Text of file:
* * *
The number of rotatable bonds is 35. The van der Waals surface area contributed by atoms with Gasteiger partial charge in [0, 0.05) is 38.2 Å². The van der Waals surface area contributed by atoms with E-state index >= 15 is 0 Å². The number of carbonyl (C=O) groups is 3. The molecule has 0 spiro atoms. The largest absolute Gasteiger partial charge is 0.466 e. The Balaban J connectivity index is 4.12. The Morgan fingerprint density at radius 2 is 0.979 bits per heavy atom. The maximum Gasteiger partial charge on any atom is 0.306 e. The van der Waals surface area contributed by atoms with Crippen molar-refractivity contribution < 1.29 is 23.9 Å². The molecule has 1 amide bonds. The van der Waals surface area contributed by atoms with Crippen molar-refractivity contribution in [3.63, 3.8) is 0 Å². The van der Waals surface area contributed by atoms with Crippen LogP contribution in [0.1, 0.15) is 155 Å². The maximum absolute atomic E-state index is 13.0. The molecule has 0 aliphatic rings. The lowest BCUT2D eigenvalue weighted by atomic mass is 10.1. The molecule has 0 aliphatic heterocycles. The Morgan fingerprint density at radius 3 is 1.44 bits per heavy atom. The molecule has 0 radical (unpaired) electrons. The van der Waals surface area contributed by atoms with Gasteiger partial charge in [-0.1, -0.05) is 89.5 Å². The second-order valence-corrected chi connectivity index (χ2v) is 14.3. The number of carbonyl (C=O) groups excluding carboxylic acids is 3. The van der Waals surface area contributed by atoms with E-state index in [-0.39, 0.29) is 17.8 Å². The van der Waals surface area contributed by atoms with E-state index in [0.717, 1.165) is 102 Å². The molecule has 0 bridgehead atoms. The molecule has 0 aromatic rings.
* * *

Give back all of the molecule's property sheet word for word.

The number of rotatable bonds is 35. The van der Waals surface area contributed by atoms with Gasteiger partial charge in [0, 0.05) is 38.2 Å². The van der Waals surface area contributed by atoms with E-state index >= 15 is 0 Å². The number of carbonyl (C=O) groups is 3. The molecule has 0 spiro atoms. The largest absolute Gasteiger partial charge is 0.466 e. The Balaban J connectivity index is 4.12. The Morgan fingerprint density at radius 2 is 0.979 bits per heavy atom. The maximum Gasteiger partial charge on any atom is 0.306 e. The van der Waals surface area contributed by atoms with Crippen molar-refractivity contribution < 1.29 is 23.9 Å². The molecule has 1 amide bonds. The van der Waals surface area contributed by atoms with Crippen molar-refractivity contribution in [3.63, 3.8) is 0 Å². The van der Waals surface area contributed by atoms with Crippen LogP contribution in [0.1, 0.15) is 155 Å². The maximum absolute atomic E-state index is 13.0. The molecule has 0 aliphatic rings. The lowest BCUT2D eigenvalue weighted by atomic mass is 10.1. The molecule has 0 aliphatic heterocycles. The Morgan fingerprint density at radius 3 is 1.44 bits per heavy atom. The molecule has 0 radical (unpaired) electrons. The van der Waals surface area contributed by atoms with Gasteiger partial charge in [-0.1, -0.05) is 89.5 Å². The second-order valence-corrected chi connectivity index (χ2v) is 14.3. The number of carbonyl (C=O) groups excluding carboxylic acids is 3. The van der Waals surface area contributed by atoms with E-state index in [-0.39, 0.29) is 17.8 Å². The van der Waals surface area contributed by atoms with E-state index in [0.717, 1.165) is 102 Å². The molecule has 0 bridgehead atoms. The molecule has 0 aromatic rings.